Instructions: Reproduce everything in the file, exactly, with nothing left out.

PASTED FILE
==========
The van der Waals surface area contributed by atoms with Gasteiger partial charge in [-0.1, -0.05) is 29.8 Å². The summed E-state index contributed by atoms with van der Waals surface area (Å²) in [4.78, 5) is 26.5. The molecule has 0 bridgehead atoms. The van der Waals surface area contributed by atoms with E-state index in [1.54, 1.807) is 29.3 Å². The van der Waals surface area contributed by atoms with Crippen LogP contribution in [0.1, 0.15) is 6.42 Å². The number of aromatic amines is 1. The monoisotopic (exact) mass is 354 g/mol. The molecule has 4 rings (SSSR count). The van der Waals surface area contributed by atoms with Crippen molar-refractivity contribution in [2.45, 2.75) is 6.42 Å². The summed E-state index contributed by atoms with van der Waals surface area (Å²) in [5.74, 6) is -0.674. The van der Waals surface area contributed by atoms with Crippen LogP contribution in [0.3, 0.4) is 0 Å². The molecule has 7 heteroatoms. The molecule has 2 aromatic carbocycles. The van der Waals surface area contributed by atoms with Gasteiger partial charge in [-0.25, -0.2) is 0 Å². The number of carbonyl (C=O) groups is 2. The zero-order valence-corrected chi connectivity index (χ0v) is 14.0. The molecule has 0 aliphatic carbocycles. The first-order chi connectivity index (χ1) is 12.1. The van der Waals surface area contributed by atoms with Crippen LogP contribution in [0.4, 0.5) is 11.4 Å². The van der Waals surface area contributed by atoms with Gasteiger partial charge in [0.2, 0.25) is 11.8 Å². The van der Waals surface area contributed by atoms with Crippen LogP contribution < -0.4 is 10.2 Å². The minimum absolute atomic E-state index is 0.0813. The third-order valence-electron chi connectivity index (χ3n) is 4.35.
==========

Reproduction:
The van der Waals surface area contributed by atoms with Gasteiger partial charge in [-0.1, -0.05) is 29.8 Å². The summed E-state index contributed by atoms with van der Waals surface area (Å²) in [4.78, 5) is 26.5. The molecule has 0 bridgehead atoms. The van der Waals surface area contributed by atoms with E-state index in [1.54, 1.807) is 29.3 Å². The van der Waals surface area contributed by atoms with Crippen LogP contribution in [0.1, 0.15) is 6.42 Å². The number of aromatic amines is 1. The monoisotopic (exact) mass is 354 g/mol. The molecule has 4 rings (SSSR count). The van der Waals surface area contributed by atoms with Crippen molar-refractivity contribution in [2.45, 2.75) is 6.42 Å². The summed E-state index contributed by atoms with van der Waals surface area (Å²) in [5.74, 6) is -0.674. The van der Waals surface area contributed by atoms with Crippen LogP contribution in [0.3, 0.4) is 0 Å². The molecule has 7 heteroatoms. The molecule has 2 aromatic carbocycles. The van der Waals surface area contributed by atoms with Gasteiger partial charge in [-0.25, -0.2) is 0 Å². The number of carbonyl (C=O) groups is 2. The zero-order valence-corrected chi connectivity index (χ0v) is 14.0. The molecule has 0 aliphatic carbocycles. The first-order chi connectivity index (χ1) is 12.1. The van der Waals surface area contributed by atoms with Crippen LogP contribution in [0.4, 0.5) is 11.4 Å². The van der Waals surface area contributed by atoms with Gasteiger partial charge in [0.2, 0.25) is 11.8 Å². The van der Waals surface area contributed by atoms with Crippen LogP contribution < -0.4 is 10.2 Å². The minimum absolute atomic E-state index is 0.0813. The third-order valence-electron chi connectivity index (χ3n) is 4.35.